In a game, a forced failure is a situation where, no matter what the player does, he or she will fail at his or her current goal. Forced failures can often be frustrating to players, especially so when they spend time trying again and again to avoid their fate.
- In Final Fantasy VII, the characters are sent to retrieve the Black Materia and keep it out of the hands of Sephiroth. No matter what the player tries to do, the characters ultimately hand it over to their enemy.
- In Metal Gear Solid, the character, Solid Snake, is ordered to stop the activation of the Metal Gear. Snake must input a sequence of codes that will toggle the activation of the weapon, and these codes will only work once. The player has no choice(other than ceasing play) to do anything other than get Snake to enter the codes. When he enters the codes, however, Metal Gear is toggled to activation instead of deactivation.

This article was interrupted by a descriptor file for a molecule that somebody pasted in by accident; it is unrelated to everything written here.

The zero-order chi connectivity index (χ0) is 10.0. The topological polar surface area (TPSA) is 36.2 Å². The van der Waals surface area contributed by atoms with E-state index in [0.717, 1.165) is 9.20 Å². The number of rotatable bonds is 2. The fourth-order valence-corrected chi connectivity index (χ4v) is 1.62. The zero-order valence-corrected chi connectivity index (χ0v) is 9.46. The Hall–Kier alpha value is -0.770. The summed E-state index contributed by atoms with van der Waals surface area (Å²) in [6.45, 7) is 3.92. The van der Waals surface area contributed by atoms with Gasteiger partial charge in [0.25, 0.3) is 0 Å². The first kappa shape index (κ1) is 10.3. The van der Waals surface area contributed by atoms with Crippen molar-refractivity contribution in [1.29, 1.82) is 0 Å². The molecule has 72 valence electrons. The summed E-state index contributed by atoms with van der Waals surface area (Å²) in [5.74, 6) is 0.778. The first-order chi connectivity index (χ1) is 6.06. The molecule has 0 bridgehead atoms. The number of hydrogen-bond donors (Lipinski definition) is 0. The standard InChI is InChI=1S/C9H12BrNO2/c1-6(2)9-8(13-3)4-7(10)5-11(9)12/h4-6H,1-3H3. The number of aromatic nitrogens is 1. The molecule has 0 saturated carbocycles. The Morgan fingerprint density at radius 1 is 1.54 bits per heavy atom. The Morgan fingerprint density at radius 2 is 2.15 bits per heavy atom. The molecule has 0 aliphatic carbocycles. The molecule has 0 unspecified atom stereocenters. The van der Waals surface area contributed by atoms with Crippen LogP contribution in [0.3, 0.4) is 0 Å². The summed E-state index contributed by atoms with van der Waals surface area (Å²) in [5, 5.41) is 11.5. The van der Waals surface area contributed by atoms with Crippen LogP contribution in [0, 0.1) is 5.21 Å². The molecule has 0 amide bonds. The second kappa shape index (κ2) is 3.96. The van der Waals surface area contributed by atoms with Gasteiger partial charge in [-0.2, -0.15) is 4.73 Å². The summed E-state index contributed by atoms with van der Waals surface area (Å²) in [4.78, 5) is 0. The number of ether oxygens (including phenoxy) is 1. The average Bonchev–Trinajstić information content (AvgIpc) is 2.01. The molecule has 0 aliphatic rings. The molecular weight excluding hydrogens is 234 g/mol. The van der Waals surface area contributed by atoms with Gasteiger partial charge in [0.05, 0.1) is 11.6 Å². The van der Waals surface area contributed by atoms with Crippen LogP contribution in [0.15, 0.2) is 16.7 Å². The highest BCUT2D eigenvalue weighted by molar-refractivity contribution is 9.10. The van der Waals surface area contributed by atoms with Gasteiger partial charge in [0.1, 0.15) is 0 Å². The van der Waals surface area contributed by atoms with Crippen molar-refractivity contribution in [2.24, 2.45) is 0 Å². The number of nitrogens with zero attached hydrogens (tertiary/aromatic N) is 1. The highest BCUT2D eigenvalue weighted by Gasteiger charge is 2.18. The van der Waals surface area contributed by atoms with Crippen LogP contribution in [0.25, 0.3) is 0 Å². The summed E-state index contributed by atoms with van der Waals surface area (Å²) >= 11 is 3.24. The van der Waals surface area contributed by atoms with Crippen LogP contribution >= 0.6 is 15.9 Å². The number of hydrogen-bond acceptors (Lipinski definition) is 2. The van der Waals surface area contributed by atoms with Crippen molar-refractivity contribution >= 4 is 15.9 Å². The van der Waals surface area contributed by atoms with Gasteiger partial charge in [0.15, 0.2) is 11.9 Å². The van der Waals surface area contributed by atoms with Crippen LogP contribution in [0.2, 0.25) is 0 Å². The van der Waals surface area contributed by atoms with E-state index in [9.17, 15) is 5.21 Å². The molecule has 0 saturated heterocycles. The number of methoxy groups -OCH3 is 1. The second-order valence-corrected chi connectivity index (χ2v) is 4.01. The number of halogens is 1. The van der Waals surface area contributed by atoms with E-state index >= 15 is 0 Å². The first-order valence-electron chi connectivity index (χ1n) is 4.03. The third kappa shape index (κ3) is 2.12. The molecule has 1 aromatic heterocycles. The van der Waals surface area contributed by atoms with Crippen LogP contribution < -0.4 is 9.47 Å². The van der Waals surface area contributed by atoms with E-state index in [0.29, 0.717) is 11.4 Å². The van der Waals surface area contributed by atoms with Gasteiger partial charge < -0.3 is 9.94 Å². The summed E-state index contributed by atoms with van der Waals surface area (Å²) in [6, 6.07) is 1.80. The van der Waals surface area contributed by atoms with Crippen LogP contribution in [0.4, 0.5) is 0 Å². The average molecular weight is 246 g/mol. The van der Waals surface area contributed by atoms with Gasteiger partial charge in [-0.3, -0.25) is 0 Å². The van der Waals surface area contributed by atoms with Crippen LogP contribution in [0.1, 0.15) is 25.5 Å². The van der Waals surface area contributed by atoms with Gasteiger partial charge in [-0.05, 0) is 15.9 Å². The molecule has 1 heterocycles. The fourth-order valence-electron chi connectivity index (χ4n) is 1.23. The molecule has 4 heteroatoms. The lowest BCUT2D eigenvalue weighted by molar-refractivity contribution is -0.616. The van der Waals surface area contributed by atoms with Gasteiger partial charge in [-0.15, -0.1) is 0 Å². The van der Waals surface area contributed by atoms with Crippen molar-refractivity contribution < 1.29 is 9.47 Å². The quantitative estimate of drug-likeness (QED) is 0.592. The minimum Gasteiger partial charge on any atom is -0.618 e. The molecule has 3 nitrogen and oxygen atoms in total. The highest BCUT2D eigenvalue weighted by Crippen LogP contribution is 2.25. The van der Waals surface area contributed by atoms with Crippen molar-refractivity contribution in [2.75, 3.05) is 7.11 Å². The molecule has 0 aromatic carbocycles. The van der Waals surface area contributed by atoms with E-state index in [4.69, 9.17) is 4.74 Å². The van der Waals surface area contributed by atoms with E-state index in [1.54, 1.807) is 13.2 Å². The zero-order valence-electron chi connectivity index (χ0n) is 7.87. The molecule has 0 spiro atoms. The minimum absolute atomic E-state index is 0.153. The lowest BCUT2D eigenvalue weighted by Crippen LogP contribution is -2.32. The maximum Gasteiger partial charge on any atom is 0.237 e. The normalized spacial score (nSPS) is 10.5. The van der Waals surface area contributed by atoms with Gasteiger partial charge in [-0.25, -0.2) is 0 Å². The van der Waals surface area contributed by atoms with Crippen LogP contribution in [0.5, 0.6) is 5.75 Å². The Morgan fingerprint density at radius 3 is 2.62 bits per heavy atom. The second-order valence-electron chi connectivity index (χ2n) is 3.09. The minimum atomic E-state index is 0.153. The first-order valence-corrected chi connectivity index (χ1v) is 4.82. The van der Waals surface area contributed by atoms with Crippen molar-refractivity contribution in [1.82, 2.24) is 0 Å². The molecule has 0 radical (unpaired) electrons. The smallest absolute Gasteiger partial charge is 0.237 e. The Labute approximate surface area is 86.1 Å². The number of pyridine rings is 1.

- In Deus Ex, in most cases a game with a fair amount of player expression, there comes a point in the game where the character must evade being captured. The first several such capture attempts can be successfully avoided, but ultimately, escape is impossible, despite any player's best efforts.
If It's So Bad, Why Do Designers Use It?
With almost every game, no matter how much freedom of expression the player has on a small scale, the overall narrative is controlled by the game developers. Sometimes, to tell the story the developers want to tell, they must resort to a forced failure situation. Each of the examples above causes dramatic changes in the story.
If a forced failure situation must be included in a game, it is better for the player to not feel like something different could have been done about it. Players who play console RPGs are used to not having control over the story. In the examples from Final Fantasy VII and Metal Gear Solid, players probably don't think that the outcome could have been different. The example from Deus Ex is a bit more of a problem, because players in that game are used to having alternate solutions and intentionality, and it is unexpected when they don't have those options.